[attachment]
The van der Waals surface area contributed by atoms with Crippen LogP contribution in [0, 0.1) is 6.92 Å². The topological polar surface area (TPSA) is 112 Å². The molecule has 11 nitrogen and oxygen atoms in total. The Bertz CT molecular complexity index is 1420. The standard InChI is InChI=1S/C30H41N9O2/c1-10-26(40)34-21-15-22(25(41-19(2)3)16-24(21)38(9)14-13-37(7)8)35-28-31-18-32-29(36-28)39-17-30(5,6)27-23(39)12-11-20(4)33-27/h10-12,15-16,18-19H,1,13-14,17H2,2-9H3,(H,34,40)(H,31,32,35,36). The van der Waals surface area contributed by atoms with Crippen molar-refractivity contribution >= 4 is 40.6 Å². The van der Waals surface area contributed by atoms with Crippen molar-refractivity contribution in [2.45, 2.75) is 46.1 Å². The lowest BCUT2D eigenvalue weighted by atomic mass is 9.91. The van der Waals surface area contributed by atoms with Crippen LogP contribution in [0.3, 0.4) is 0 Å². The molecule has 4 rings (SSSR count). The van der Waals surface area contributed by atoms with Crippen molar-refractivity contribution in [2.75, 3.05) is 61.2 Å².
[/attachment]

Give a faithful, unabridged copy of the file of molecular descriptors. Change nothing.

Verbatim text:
The van der Waals surface area contributed by atoms with Crippen LogP contribution in [0, 0.1) is 6.92 Å². The topological polar surface area (TPSA) is 112 Å². The molecule has 11 nitrogen and oxygen atoms in total. The Bertz CT molecular complexity index is 1420. The standard InChI is InChI=1S/C30H41N9O2/c1-10-26(40)34-21-15-22(25(41-19(2)3)16-24(21)38(9)14-13-37(7)8)35-28-31-18-32-29(36-28)39-17-30(5,6)27-23(39)12-11-20(4)33-27/h10-12,15-16,18-19H,1,13-14,17H2,2-9H3,(H,34,40)(H,31,32,35,36). The van der Waals surface area contributed by atoms with Crippen molar-refractivity contribution >= 4 is 40.6 Å². The van der Waals surface area contributed by atoms with Crippen molar-refractivity contribution in [2.45, 2.75) is 46.1 Å². The lowest BCUT2D eigenvalue weighted by atomic mass is 9.91. The van der Waals surface area contributed by atoms with Crippen LogP contribution in [0.3, 0.4) is 0 Å². The molecule has 4 rings (SSSR count). The van der Waals surface area contributed by atoms with Crippen molar-refractivity contribution in [2.75, 3.05) is 61.2 Å².